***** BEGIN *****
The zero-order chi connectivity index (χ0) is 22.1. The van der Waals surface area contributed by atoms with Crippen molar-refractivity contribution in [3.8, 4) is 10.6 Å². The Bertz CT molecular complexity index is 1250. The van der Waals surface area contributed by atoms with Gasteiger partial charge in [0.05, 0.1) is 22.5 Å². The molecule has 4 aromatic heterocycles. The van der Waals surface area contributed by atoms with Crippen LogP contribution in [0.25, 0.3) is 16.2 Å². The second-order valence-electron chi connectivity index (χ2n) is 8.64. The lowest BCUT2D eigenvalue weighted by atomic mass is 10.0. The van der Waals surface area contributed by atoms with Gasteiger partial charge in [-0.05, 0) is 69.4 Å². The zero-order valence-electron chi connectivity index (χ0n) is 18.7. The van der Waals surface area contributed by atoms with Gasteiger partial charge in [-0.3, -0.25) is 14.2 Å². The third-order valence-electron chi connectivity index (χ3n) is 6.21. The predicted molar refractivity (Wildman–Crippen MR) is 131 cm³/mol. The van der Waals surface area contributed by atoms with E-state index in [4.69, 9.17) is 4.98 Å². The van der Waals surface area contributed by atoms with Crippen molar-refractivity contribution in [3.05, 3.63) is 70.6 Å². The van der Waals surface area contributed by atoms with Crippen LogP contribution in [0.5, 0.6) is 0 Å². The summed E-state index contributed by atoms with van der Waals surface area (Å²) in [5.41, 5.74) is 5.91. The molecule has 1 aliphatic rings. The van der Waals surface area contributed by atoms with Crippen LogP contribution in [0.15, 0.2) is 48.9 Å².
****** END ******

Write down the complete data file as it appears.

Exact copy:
The zero-order chi connectivity index (χ0) is 22.1. The van der Waals surface area contributed by atoms with Crippen molar-refractivity contribution in [3.8, 4) is 10.6 Å². The Bertz CT molecular complexity index is 1250. The van der Waals surface area contributed by atoms with Gasteiger partial charge in [0.05, 0.1) is 22.5 Å². The molecule has 4 aromatic heterocycles. The van der Waals surface area contributed by atoms with Crippen LogP contribution in [0.25, 0.3) is 16.2 Å². The second-order valence-electron chi connectivity index (χ2n) is 8.64. The lowest BCUT2D eigenvalue weighted by atomic mass is 10.0. The van der Waals surface area contributed by atoms with Gasteiger partial charge in [-0.05, 0) is 69.4 Å². The zero-order valence-electron chi connectivity index (χ0n) is 18.7. The van der Waals surface area contributed by atoms with Gasteiger partial charge in [-0.3, -0.25) is 14.2 Å². The third-order valence-electron chi connectivity index (χ3n) is 6.21. The predicted molar refractivity (Wildman–Crippen MR) is 131 cm³/mol. The van der Waals surface area contributed by atoms with E-state index in [4.69, 9.17) is 4.98 Å². The van der Waals surface area contributed by atoms with Crippen molar-refractivity contribution in [3.05, 3.63) is 70.6 Å². The van der Waals surface area contributed by atoms with Crippen LogP contribution in [0.5, 0.6) is 0 Å². The summed E-state index contributed by atoms with van der Waals surface area (Å²) in [5.41, 5.74) is 5.91. The molecule has 1 aliphatic rings. The van der Waals surface area contributed by atoms with Crippen LogP contribution in [0.15, 0.2) is 48.9 Å².